CBD oil is a good example. There is a lot of information about the benefits of CBD oil for certain diseases. This is generally a good thing, so that we might understand how the supplement works and make wise decisions about whether it would benefit our pet (or ourselves). However, when one company says one thing and another company says something else, it leads to confusion and often the pet is the one who gets hurt.
Not long ago, I had a lovely couple that brought their senior dog to my office that had been diagnosed with brain cancer. The old fellow was having several seizures a day due to the tumor and had been prescribed a couple of strong narcotics to control the seizures. The couple, hoping to help their dog, did some research to find out natural remedies that might help. They found out that CBD oil is both good for cancer as well as seizures. They went down to the pot shop (legal here in Washington state) and purchased some pet CBD oil and gave it to him.
What they didn’t know was this non-regulated supplement had too much THC in the product which suppressed the dog’s brain function that had already been severely depressed with the narcotics. When I examined the dog, he had to be carried into my office, he was almost comatose. He died later that night, not because of the cancer, but because of the combination of drugs and CBD oil that pushed the brain over the edge.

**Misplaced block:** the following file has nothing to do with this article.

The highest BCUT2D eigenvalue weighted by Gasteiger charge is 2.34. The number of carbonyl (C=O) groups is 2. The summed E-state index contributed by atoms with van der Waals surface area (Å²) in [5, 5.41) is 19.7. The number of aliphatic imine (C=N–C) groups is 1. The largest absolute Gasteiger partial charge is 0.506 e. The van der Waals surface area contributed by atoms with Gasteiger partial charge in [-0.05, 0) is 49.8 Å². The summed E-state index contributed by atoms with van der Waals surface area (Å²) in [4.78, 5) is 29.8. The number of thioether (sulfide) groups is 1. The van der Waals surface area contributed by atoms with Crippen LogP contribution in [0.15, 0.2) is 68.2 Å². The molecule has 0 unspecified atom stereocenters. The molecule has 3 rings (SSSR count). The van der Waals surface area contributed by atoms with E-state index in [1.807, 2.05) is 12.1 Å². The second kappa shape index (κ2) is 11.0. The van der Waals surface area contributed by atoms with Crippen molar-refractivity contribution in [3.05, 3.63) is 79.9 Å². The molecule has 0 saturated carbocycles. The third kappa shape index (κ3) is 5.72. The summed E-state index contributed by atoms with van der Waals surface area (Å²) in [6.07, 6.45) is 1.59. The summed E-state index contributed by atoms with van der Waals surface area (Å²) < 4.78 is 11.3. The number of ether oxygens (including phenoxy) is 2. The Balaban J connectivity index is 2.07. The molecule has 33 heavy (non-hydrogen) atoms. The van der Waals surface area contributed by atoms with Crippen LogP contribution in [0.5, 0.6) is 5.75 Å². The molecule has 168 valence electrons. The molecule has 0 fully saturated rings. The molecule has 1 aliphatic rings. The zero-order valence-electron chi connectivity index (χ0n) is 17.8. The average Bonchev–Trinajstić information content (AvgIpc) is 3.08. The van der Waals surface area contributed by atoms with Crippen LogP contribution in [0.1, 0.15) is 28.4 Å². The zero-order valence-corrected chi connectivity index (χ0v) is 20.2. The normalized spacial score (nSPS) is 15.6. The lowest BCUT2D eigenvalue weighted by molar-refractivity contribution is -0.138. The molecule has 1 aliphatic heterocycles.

Nutrition is another topic that needs to be discussed. Most of us know, using a little common sense, that feeding a balanced, fresh diet is healthier than feeding a highly-processed pet food. I imagine Socrates would agree with this. But, there is a lot of debate among naturally-minded vets and nutritionists as to exactly what that means.
I just read an article about the advantages of feeding a ketogenic diet to pets. Most of us are now aware of the Keto diet that started in human health care and has spread to the pet health care industry as well. It is not a surprise because the same people who initially made it popular in people, saw an opportunity to tap into the pet market, and did so.
The ketogenic diet became popular as a diet to be used with cancer patients in an attempt to starve the cancer cells by denying it its energy source, carbohydrates. Basically, the diet is formulated so that the body uses fat instead of carbohydrates (sugar) for energy. Cancer cells require sugar for their energy, so feeding fat for energy basically eliminated the source for energy for the cancer. I believe that it is a good idea when done carefully and under the direction of a qualified practitioner.